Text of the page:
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Decorated Indigenous Veteran Mr. Philip Favel honoured in ceremony at the Canadian War Museum

Joint Department of National Defence and Canadian War Museum Official Release – 

This past Sunday 8 November, on Indigenous Veterans Day, the Canadian Armed Forces and the Canadian War Museum honoured the service of Indigenous Veteran Mr. Philip Favel. Mr. Favel served in the Second World War and since coming home, he has continued to fight for fair compensation for Indigenous Veterans. As part of the ceremony, a portrait of Mr. Favel painted by Ottawa-based artist Elaine Goble was unveiled at the Canadian War Museum. Normandy Warrior was generously donated by the artist to the Museum and will be added to the Museum’s national collection. The portrait will be on prominent display at the Museum until January, 2021.

A farmer’s son from the Sweetgrass First Nation in Saskatchewan, Mr. Favel enlisted in the Canadian Army in 1942 at the age of 20. He served in the Royal Canadian Army Service Corps. He landed in Normandy on D-Day, as part of Operation OVERLORD during the Second World War, and throughout his two years in Europe he delivered vital supplies to front line troops.

Mr. Favel has been recognized with many medals for his service, including the 1939-45 Star and National Order of the Legion of Honor (France).

After the Second World War and his release from the military in 1945, Mr. Favel began his ongoing advocacy for Indigenous Veterans and later served as Grand Chief of the Saskatchewan First Nations Veterans.

Mr. Favel’s granddaughter, Nadine Favel, represented him at the ceremony.


“Today we pay tribute to Private Philip Favel who answered Canada’s call to protect freedom and democracy in the Second World War, and then fought on to ensure fairness for Indigenous Veterans. I thank him for his heroism on the beaches of Normandy and for his courage here at home on behalf of fellow veterans.”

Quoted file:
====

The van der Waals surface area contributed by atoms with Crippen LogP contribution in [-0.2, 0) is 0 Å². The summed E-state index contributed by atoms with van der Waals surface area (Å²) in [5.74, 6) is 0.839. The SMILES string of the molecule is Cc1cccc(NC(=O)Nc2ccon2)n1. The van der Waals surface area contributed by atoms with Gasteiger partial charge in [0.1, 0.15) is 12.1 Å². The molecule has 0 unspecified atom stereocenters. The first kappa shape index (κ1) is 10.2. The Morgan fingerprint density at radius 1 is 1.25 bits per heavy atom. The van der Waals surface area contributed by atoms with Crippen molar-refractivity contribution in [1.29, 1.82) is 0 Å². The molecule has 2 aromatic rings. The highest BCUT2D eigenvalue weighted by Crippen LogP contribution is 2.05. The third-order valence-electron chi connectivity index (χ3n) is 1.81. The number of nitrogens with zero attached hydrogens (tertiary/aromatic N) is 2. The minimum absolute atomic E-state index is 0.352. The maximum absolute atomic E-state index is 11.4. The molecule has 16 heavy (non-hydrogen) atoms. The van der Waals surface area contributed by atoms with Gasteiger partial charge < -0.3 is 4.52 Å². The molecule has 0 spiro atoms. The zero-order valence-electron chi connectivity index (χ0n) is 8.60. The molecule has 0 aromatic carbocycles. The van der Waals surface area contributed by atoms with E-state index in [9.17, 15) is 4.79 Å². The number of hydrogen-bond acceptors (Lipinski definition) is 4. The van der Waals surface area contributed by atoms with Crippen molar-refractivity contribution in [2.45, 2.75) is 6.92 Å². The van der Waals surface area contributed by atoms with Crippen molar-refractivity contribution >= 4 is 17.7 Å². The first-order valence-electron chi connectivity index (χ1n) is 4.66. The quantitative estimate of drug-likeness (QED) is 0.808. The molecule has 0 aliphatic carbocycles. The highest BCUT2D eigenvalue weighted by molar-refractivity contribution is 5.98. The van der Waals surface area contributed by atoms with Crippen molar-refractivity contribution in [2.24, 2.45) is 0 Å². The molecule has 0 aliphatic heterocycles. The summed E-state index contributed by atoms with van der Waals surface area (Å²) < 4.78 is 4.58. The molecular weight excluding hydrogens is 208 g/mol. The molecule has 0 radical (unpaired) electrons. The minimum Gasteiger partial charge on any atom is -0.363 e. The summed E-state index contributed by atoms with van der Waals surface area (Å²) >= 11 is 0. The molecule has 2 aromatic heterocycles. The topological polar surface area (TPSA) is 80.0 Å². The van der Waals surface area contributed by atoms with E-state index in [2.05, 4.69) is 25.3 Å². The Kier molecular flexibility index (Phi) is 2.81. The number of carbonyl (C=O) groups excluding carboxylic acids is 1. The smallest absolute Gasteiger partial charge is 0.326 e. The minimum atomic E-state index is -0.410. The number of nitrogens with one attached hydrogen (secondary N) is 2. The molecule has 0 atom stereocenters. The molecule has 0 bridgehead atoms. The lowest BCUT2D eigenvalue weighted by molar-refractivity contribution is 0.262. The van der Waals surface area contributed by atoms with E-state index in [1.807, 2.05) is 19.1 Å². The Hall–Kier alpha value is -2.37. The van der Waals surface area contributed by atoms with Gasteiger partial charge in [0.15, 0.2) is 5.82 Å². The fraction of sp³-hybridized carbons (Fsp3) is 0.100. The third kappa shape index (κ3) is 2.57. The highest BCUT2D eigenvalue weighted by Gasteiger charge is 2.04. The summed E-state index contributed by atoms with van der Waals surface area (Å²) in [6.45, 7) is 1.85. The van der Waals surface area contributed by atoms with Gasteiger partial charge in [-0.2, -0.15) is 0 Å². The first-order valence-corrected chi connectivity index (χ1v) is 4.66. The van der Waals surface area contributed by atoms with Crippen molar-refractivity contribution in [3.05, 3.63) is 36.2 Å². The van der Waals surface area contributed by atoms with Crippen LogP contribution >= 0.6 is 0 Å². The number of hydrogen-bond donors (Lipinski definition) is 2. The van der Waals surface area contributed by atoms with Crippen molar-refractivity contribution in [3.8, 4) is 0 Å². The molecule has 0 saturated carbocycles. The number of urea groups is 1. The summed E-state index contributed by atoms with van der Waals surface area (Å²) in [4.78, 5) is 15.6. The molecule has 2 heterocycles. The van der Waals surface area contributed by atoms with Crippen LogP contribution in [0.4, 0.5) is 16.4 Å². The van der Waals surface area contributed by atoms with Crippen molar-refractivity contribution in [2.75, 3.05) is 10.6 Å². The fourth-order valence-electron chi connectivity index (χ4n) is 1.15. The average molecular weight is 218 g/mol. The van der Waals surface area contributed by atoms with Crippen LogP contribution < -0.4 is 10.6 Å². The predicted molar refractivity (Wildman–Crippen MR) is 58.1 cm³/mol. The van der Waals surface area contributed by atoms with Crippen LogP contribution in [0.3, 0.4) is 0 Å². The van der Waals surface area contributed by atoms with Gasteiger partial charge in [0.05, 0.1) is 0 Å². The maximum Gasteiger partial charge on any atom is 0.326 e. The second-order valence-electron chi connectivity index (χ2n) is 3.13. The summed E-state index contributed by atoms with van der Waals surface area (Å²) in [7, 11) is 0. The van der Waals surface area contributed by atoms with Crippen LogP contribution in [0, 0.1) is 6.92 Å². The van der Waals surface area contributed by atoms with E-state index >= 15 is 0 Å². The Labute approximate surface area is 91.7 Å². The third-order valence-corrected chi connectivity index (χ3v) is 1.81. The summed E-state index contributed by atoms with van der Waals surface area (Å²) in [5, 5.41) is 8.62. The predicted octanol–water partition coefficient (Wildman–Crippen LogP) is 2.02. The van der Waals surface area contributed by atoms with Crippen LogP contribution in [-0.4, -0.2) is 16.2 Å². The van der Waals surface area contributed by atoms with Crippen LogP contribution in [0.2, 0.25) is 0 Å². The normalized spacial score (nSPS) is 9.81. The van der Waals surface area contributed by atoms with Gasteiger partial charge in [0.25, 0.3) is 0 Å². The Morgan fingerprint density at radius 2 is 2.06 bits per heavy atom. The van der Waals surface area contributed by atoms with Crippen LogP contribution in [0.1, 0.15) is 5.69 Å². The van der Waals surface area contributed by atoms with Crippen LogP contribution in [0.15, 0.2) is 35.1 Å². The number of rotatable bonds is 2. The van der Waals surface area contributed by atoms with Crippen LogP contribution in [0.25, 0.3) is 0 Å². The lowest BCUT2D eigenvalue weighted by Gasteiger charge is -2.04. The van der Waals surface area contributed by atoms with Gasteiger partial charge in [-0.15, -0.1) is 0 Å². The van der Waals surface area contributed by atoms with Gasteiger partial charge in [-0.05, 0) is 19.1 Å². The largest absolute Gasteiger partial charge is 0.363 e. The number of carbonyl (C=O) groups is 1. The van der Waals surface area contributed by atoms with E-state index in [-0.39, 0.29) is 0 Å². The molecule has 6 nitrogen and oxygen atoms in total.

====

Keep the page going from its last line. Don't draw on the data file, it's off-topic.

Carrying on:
The Honourable Harjit S. Sajjan, Minister of National Defence


“Private Philip Favel is a hero who deserves this celebration today. His courage and bravery during the Second World War are inspirational. I am honoured to be a part of this celebration to recognize the significant contribution he and so many other Indigenous Veterans made to Canada. I am pleased to know that his portrait will hang in the War Museum for all Canadians to see and remember.”

Anita Vandenbeld, Parliamentary Secretary to Minister of National Defence


“I had the pleasure of meeting Private (Retired) Philip Favel at his home in 2018. He is part of the generation that won the Second World War. His fighting did not end in Europe, he came home to fight for Indigenous Veterans. He is a Canadian hero and I thank him for his service to his country.”

General Jonathan Vance, Chief of the Defence Staff


“It is fitting we honour Mr. Philip Favel on Indigenous Veterans Day. Each November 8, we give thanks to the men and women of Canada’s First Nations, Inuit, and Métis communities for their service and sacrifices. Mr. Favel is one of over 12,000 Indigenous Peoples who have served Canada in the major conflicts of the 20th century.”

Lieutenant-General Wayne Eyre, Commander Canadian Army and Defence Team Champion for Indigenous Peoples


“The Canadian War Museum is honoured to receive the donation of Normandy Warrior, a painting by Ottawa artist Elaine Goble. Normandy Warrior is an enduring tribute to Mr. Favel’s service with the Royal Canadian Army Service Corps in the Second World War, and his postwar efforts as an advocate for Indigenous Veterans. It is a privilege to add this outstanding portrait to the Canadian War Museum’s national collection and display it for our visitors.”

Caroline Dromaguet, Acting Director General of the Canadian War Museum

Remembrance Day at the Canadian War Museum –

Photos provided by the Directorate of Army Public Affairs, DND-MDN Canada @2020

This post is also available in: Français (French)

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